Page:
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 Scott Probst takes us once more into the breach…

… or close the wall up with our English dead!  OR so the poet wrote in Henry V. We find ourselves at one of those junctures in Australian political history where it is actually hard to tell what the people driving the bus are thinking about.

I’m referring in this case to Syrian refugees – although I concede I could be talking about taxation reform, climate change policy, education funding, health, or….. any number of things.

Unless I am mistaken, our gumment is currently of a mind to do two things:

  1. Take in an extra 10 or 12 thousand refugees from Syria, given the ongoing, unprecedented crisis there;
  1. Bomb Syria.

Now, walk me through this: refugee movements are usually caused by war and deprivation. War mostly though, whether it be outright, declared international war, civil war, guerrilla war, war on an ethnic population, systematic abuse and discrimination or any other cruel, pointless, atavistic exercise in victimisation. In order to comfort some thousands of people fleeing at least one of these situations (sometimes two or three) in their home country, we are going to take them in, perhaps temporarily, perhaps permanently. Details, as they say, to come. They may or may not come instead of other refugees. Details to come.  We may only take the Christian ones. Yes, really. Details….

Okay. The basic idea seems to have merit, pending details. I would however wonder out loud how the Muslim community in Australia might respond to only non-Muslims being offered sanctuary.

It’s when I come to point 2 that I have some confusion infesting my thoughts. If I was fleeing a place, and saw that Australian jets were flying back over my head to deliver nasty things to my homeland, what would I think? I’m sure there will be assurances that the Australian missions, such as they are, will not be hurting anyone except the ‘baddies’ or the ‘other baddies’, or perhaps the ‘other other baddies’, however about 4,000 years of experience tells us that it is not just these ‘bad’ folk that suffer in war. In fact, it is mostly civilians that suffer in any conflict. In fact, Australian attacks in Iraq have recently been implicated in the killing of civilians there, so the fighting in Iraq is conforming to the lessons of past wars. That is, of course, if we even chose the right ‘baddies’ to bomb in the first place.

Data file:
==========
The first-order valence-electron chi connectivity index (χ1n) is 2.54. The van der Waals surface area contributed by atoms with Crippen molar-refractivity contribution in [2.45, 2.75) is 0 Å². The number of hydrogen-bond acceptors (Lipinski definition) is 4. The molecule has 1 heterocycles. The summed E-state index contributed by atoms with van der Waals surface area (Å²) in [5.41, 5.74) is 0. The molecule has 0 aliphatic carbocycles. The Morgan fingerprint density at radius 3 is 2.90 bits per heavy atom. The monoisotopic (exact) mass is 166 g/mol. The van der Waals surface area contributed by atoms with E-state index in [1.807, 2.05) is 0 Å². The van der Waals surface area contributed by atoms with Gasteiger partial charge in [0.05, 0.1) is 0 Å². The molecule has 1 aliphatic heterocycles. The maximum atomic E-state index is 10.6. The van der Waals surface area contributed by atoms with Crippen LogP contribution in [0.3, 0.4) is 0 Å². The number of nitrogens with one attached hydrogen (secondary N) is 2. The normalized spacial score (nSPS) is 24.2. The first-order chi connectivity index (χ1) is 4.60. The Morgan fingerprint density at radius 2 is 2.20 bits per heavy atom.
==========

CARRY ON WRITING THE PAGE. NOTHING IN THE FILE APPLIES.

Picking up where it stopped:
No doubt you can see where I’m going with this. Why would we simultaneously take refugees and help demolish the place where other refugees would come from? Without getting too bogged down in history, we might say this reminds us of Afghanistan, Iraq, or Vietnam, which I think lists the last three wars we got involved in. Also I’m reminded of the situation in Sri Lanka prior to their last presidential election, where our action to aid refugees was to give the government some old patrol boats to help them stop refugees from leaving. This, in a country where disappeared political opponents and journalists were the norm and Australia ran dead on a war crimes tribunal proposition.

Just what exactly do we like so much about refugees that we seek to cause more? Or, put another way, what do we have against good government that we would seek to prevent it?

Surely it would make more sense to promote good government than engage in conflict and help generate more refugee movements. One might think that, well, in Iraq, for example, it’s far too late for that; in Sri Lanka, we could do nothing; and in Syria, we weren’t exactly on speaking terms with the Assads. This would be to ignore history. For how long were we part of a power bloc that supported Saddam Hussein? How long did we sit on the sidelines of the mess in Sri Lanka without expressing more than mild concern for Australian tourists that might venture there? What about the countries in the Middle East that would benefit from support in strengthening government – Tunisia for example? Lebanon perhaps – goodness knows there are enough Lebanese Australians to make this relevant.

But no; we are making ourselves the political victims, in international terms, of following the same tired ideas that we always have. And at home, if you know any Syrians, ask them what they think about bombing Syria and taking refugees at the same time. I don’t personally know any Syrians, but I used to know the son of Saddam Hussein’s primary school teacher: apparently Saddam was a nasty customer right from the start.

Should we not have known how that was going to turn out?